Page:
Proof. Let (𝑋,𝑑) be a complete metric space, and let 𝑔𝑋×𝑋𝑅+,𝐻𝑅𝑅+, 𝐹𝑝,𝑞𝑅[0.1](𝑝,𝑞𝑋), and 𝑡[0,1]×[0,1][0,1] be mappings such that 𝐹𝑔(𝑝,𝑞)=𝑑(𝑝,𝑞)𝑝,𝑞𝑋,𝐻(𝑥)=0if𝑥0,𝐻(𝑥)=1if𝑥>0,𝑝,𝑞[].(𝑥)=𝐻(𝑥𝑑(𝑝,𝑞))𝑝,𝑞𝑋,𝑥>0,𝑡(𝑎,𝑏)=min{𝑎,𝑏}𝑎,𝑏0,1(4.36) Then, all conditions of Corollary 4.3 satisfy all conditions of Lemma 4.1. Therefore, result of Corollary 4.3 follows from Lemma 4.1.

The following example shows that Theorem 4.2 is more general than Corollary 4.3.

Example 4.4. Let 𝐻,𝐹, and 𝐿 be the same as in Theorem 4.2. Let 𝑋=[0,3] be the closed interval with the usual metric,  𝑘=1/2, and let 𝑔𝑋×𝑋𝑅+,  𝐹𝑋×𝑋𝐿, and 𝑓𝑋(,] be mappings defined as follows: 𝑔(𝑢,𝑤)=𝑤𝑢,𝑤𝑋,(4.37)[]𝐹(𝑢,𝑤)(𝑥)𝐹𝑢,𝑤(𝑥)=𝐻(𝑥|𝑢𝑤|)𝑢,𝑤𝑋,𝑥>0,(4.38)𝑓(𝑢)=0,0𝑢13𝑢+7,1<𝑢<22𝑢2,2𝑢3.(4.39) Then, for any 𝑢𝑋 with inf𝑣𝑋𝑓(𝑣)<𝑓(𝑢), there exists 𝑤=1𝑋{𝑢} such that 1𝑔(𝑢,𝑤)𝑓(𝑢)𝑓(𝑤),(4.40)𝐻(𝑘𝑥|𝑢𝑤|)𝐻𝑥𝑘[]𝑓(𝑢)𝑓(𝑤)𝑥>0.(4.41) Let {𝑢𝑛} be a sequence of 𝑋 such that lim𝑛𝑢𝑛=0. Then, clearly conditions (1), (2), (3), and (4) in Lemma 4.1 are satisfied. Thus there exists 0𝑋 such that inf𝑣𝑋𝑓(𝑣)=𝑓(0).(4.42) Therefore, all conditions of Theorem 4.2 are satisfied. Since 𝑓 is not lower semicontinuous at 𝑢=2, and 𝑔 is not metric, Corollary 4.3 cannot be applicable.

Theorem 4.5. Suppose that condition (4) in Lemma 4.1 is replaced with the following conditions.
For self-mapping 𝑇 on 𝑋, 𝐹𝑔(𝑢,𝑇𝑢)𝑓(𝑢)𝑓(𝑇𝑢)𝑢𝑋,𝑢,𝑇𝑢1(𝑘𝑥)𝐻𝑥𝑘[]𝑓(𝑢)𝑓(𝑇𝑢)𝑢𝑋,𝑥>0andsome𝑘(0,1).(4.43) Then, 𝑇 has a fixed point in 𝑋.

Proof. Suppose 𝑢𝑇𝑢 for all 𝑢𝑋. Then by Lemma 4.1, there exists 𝑤0𝑋 such that 𝑓𝑤0=inf𝑣𝑋𝑓(𝑣).(4.44) Since 𝑔(𝑤0,𝑇𝑤0)+𝑓(𝑇𝑤0)𝑓(𝑤0), we have 𝑓𝑇𝑤0𝑤=𝑓0=inf𝑣𝑋𝑓𝐹(𝑣),(4.45)𝑤0,𝑇𝑤01(𝑘𝑥)𝐻𝑥𝑘𝑓𝑤0𝑓𝑇𝑤0=𝐻(𝑥)𝐹𝑤0,𝑇𝑤0(𝑥),𝑥>0andsome𝑘(0,1).(4.46) By the same method as in proof of Lemma 4.1, it follows that 𝑤0=𝑇𝑤0. But this contradicts our assumption that 𝑢𝑇𝑢 for all 𝑢𝑋. The proof of Theorem 4.5 is complete.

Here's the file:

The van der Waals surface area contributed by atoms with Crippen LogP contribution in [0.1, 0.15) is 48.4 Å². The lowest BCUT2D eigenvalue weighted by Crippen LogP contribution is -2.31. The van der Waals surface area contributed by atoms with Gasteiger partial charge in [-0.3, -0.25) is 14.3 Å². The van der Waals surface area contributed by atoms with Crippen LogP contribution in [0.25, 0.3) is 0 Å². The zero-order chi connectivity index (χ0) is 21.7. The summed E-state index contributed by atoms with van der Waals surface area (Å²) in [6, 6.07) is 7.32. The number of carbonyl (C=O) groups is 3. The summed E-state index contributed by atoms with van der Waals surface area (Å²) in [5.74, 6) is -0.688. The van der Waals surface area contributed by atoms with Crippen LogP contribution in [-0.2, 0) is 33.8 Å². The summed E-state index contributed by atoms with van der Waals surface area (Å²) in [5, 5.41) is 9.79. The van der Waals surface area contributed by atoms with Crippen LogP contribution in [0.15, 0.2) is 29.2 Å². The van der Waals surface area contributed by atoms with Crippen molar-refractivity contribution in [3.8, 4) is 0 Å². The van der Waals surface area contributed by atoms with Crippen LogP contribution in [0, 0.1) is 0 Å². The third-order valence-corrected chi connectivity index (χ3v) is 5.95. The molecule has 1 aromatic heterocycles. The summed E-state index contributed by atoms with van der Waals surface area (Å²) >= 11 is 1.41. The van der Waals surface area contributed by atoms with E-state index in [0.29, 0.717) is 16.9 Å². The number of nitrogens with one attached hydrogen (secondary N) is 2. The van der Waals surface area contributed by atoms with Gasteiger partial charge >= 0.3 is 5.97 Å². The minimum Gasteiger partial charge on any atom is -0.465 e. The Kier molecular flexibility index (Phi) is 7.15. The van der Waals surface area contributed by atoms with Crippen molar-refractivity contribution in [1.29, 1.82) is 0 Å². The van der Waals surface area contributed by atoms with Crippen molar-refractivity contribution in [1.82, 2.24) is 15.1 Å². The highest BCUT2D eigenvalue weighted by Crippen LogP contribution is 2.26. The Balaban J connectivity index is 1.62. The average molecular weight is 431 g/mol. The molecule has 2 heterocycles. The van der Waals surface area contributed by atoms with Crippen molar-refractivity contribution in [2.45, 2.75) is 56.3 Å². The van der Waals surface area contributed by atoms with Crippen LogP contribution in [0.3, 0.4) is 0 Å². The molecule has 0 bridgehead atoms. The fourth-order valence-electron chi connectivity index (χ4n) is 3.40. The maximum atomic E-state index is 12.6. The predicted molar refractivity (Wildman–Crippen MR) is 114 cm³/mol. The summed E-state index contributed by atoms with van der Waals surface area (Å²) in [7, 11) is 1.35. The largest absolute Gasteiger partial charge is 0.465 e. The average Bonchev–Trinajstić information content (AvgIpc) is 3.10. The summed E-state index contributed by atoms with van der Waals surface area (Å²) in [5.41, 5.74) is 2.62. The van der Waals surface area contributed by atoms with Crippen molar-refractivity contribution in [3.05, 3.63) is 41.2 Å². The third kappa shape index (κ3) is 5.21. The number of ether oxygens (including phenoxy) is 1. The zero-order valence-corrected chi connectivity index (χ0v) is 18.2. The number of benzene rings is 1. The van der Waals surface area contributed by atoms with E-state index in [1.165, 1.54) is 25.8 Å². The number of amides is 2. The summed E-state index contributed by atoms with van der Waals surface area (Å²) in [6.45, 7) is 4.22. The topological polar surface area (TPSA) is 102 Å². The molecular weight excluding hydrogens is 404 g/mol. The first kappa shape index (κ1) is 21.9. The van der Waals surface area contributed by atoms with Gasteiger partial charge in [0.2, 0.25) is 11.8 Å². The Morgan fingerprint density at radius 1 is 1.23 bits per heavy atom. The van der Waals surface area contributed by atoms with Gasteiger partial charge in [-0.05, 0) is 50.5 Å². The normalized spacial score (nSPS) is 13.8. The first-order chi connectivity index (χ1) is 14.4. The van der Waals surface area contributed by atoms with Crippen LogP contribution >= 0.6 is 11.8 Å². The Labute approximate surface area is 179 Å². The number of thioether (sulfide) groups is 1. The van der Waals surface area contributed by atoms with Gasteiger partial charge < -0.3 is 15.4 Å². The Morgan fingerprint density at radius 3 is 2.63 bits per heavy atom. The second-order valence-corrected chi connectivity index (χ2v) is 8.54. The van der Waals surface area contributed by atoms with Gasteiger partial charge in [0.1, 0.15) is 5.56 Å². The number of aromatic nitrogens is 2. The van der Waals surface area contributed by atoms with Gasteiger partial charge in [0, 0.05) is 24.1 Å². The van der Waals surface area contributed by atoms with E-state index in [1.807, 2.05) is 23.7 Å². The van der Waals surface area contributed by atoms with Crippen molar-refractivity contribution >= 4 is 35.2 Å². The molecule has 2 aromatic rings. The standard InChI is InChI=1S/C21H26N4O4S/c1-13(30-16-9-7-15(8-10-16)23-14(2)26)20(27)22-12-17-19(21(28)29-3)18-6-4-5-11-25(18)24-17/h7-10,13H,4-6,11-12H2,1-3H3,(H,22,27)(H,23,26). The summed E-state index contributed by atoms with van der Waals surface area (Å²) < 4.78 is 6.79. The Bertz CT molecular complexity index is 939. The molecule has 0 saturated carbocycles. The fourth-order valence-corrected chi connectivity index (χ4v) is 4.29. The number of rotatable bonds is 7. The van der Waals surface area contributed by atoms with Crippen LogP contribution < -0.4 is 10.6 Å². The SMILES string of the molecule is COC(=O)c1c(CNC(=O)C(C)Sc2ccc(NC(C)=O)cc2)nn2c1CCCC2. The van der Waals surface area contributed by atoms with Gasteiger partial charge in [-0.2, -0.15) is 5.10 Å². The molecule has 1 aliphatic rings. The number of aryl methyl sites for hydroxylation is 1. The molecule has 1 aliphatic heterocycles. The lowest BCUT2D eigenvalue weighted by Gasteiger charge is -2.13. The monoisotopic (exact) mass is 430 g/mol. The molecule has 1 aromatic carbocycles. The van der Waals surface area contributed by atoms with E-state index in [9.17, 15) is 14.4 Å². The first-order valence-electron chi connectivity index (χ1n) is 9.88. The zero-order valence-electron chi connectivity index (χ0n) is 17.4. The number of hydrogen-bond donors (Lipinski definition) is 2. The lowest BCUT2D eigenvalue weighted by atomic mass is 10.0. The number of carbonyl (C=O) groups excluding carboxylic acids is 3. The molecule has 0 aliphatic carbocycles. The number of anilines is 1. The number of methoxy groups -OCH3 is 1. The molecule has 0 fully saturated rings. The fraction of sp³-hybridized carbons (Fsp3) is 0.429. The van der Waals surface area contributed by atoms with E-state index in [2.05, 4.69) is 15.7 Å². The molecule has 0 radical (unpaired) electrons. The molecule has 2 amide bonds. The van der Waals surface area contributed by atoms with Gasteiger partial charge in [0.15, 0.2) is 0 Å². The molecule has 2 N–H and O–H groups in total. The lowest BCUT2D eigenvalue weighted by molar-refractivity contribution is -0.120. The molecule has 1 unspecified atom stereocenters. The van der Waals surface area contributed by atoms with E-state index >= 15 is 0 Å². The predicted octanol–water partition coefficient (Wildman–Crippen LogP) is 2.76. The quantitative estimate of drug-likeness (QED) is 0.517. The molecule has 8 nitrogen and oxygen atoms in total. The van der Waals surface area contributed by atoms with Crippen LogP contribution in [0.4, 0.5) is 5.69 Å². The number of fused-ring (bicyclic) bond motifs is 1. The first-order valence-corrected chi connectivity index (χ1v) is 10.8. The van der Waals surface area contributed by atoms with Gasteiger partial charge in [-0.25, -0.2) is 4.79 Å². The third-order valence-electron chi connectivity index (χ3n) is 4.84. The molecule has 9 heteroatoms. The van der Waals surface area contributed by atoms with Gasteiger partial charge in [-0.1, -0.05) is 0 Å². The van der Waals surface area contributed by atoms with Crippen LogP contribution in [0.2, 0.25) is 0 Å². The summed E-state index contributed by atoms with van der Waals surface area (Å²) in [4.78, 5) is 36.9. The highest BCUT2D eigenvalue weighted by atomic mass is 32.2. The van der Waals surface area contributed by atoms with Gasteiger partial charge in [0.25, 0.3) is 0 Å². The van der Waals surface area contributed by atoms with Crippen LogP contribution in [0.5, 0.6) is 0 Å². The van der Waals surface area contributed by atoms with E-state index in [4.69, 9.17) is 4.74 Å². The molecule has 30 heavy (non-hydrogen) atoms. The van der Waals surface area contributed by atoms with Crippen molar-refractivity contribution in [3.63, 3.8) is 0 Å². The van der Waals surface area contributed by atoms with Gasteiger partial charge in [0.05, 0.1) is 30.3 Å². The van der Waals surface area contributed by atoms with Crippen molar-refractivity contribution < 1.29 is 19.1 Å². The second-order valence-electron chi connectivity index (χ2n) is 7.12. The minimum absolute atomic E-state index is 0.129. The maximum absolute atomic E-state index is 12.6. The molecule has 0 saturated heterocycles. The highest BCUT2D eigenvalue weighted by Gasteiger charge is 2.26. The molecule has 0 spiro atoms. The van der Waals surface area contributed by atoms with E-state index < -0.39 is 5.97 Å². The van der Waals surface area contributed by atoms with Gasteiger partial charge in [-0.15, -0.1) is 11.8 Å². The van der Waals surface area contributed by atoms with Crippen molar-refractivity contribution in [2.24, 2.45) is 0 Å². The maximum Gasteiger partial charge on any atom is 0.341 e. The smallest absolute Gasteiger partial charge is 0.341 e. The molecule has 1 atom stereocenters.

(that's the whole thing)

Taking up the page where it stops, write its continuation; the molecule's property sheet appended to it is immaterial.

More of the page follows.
Theorem 4.6. Let (𝑋,𝑑) be a metric space, 𝑇𝑋𝑋, and let 𝐻,𝑔, and 𝑓 be satisfied conditions (1), (2), and (3) in Lemma 4.1. Suppose that 1𝑔(𝑢,𝑇𝑢)𝑓(𝑢)𝑓(𝑇𝑢)𝑢𝑋,(4.47)𝐻(𝑘𝑥𝑑(𝑢,𝑇𝑢))𝐻𝑥𝑘[]𝑓(𝑢)𝑓(𝑇𝑢)𝑥>0andsome𝑘(0,1).(4.48) Then, 𝑇 has a fixed point in 𝑋.

Proof. By method similar to Theorem 4.2, the result of Theorem 4.6 follows.

Corollary 4.7 (see [7]). Let (𝑋,𝑑) be a complete metric space, and let 𝑓𝑋(,] is a proper lower semicontinuous function bounded from below. Let 𝑇 be a mapping from 𝑋 into itself such that 𝑑(𝑢,𝑇𝑢)𝑓(𝑢)𝑓(𝑇𝑢)𝑢𝑋.(4.49) Then, 𝑇 has a fixed point in 𝑋.

Proof. By the same method as in Corollary 4.3, the result of Corollary 4.7 follows.

The following example shows that all conditions of Theorem 4.6 are satisfied but not that of Corollary 4.7.

Example 4.8. Let 𝑋,𝐹,𝐻,𝑔, and 𝑘 be the same as in Example 4.4. Suppose that 𝑓𝑋(,] and 𝑇𝑋𝑋 are mappings defined as follows: 3𝑓(𝑥)=21𝑥,if0𝑥<2,2𝑥,if2𝑥3,𝑇𝑥=2𝑥𝑥𝑋.(4.50) Then clearly, all conditions of Theorem 4.6 are satisfied but not that of Corollary 4.7, since 𝑓 is not lower semicontinuous at 𝑥=2.

Natural question arises from Example 3.5.

Question 1. Whether Theorem 3.7 would remain true if (i), (ii), and (iii) in Theorem 3.7 are substituted by some suitable conditions?